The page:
Fall 2020 - CMPT 105W D100
Social Issues and Communication Strategies in Computing Science (3)
Class Number: 6187
Delivery Method: In Person
This course teaches the fundamentals of informative and persuasive communication for professional engineers and computer scientists. A principal goal of this course is to assist students in thinking critically about various contemporary technical, social, and ethical issues. It focuses on communicating technical information clearly and concisely, managing issues of persuasion when communicating with diverse audiences, presentation skills, and teamwork. Students with credit for ENSC 102, ENSC 105W, MSE 101W or SEE 101W may not take CMPT 105W for further credit. Writing.
Within the context of writing processes, CMPT 105W teaches the fundamentals of informative and persuasive communication for computing scientists and professional engineers in order to assist students in thinking critically about various contemporary technical, social, and ethical issues. The course focuses on communicating technical information clearly and concisely as well as managing issues of persuasion when communicating with diverse audiences. Students will complete several individual assignments related to writing, as well as creating PowerPoint and poster presentations. Students are also introduced to the University's Co-op program and will explore effective resume writing techniques. Note that CMPT 105W-3 meets the SFU requirement for a lower division writing intensive course.
- Inventing, organizing, and planning for writing
- Drafting and research
- Revising and editing
- Design for persuasive and informative papers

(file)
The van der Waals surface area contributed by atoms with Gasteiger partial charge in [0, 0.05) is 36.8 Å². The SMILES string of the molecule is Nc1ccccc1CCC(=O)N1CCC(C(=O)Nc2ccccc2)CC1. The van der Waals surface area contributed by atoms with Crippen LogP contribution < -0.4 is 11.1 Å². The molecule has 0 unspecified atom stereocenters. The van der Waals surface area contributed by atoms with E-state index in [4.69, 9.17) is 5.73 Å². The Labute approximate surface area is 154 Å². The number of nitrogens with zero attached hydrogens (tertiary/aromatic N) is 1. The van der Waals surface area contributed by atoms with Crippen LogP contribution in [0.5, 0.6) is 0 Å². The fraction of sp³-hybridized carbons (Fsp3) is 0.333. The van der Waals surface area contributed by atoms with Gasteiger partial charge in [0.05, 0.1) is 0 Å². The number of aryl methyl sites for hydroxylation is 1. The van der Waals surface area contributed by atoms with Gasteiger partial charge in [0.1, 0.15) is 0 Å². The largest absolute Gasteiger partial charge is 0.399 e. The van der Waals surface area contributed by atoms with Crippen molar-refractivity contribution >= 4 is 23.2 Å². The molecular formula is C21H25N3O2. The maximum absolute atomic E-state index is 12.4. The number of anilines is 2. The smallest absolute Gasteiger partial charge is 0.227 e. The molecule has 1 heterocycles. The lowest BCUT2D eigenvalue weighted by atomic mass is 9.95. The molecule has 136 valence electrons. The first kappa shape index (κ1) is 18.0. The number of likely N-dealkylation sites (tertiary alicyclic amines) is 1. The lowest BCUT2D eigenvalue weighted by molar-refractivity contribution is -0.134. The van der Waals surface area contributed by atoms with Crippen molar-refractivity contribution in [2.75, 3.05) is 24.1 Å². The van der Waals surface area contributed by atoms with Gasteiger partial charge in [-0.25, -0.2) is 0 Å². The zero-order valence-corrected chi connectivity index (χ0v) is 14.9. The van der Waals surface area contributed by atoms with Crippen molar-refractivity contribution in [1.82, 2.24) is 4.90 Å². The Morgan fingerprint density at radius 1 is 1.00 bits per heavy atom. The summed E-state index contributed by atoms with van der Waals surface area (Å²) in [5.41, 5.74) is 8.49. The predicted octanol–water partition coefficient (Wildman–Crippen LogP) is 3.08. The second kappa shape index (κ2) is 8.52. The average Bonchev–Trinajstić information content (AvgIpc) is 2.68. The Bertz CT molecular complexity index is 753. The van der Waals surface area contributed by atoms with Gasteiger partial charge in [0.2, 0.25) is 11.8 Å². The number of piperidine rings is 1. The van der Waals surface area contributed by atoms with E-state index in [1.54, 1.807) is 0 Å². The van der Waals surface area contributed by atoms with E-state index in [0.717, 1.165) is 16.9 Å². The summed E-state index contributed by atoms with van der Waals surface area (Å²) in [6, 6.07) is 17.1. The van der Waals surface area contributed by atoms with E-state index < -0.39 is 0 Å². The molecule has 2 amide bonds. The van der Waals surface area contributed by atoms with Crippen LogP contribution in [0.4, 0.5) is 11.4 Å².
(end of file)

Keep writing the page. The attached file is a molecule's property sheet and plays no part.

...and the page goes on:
- Layout of resumes and cover letters
- Design for PowerPoint presentations
- Conventions for referencing and organizing papers
Midterm, Final exam, Written Assignments, Participation, Quizzes, and Presentations. A more detailed marking scheme will be provided in the first lecture.
ACADEMIC INTEGRITY: YOUR WORK, YOUR SUCCESS
SFU’s Academic Integrity web site http://www.sfu.ca/students/academicintegrity.html is filled with information on what is meant by academic dishonesty, where you can find resources to help with your studies and the consequences of cheating. Check out the site for more information and videos that help explain the issues in plain English.
Each student is responsible for his or her conduct as it affects the University community. Academic dishonesty, in whatever form, is ultimately destructive of the values of the University. Furthermore, it is unfair and discouraging to the majority of students who pursue their studies honestly. Scholarly integrity is required of all members of the University. http://www.sfu.ca/policies/gazette/student/s10-01.html
TEACHING AT SFU IN FALL 2020
Teaching at SFU in fall 2020 will be conducted primarily through remote methods. There will be in-person course components in a few exceptional cases where this is fundamental to the educational goals of the course. Such course components will be clearly identified at registration, as will course components that will be “live” (synchronous) vs. at your own pace (asynchronous). Enrollment acknowledges that remote study may entail different modes of learning, interaction with your instructor, and ways of getting feedback on your work than may be the case for in-person classes. To ensure you can access all course materials, we recommend you have access to a computer with a microphone and camera, and the internet. In some cases your instructor may use Zoom or other means requiring a camera and microphone to invigilate exams. If proctoring software will be used, this will be confirmed in the first week of class.Students with hidden or visible disabilities who believe they may need class or exam accommodations, including in the current context of remote learning, are encouraged to register with the SFU Centre for Accessible Learning (email@example.com or 778-782-3112).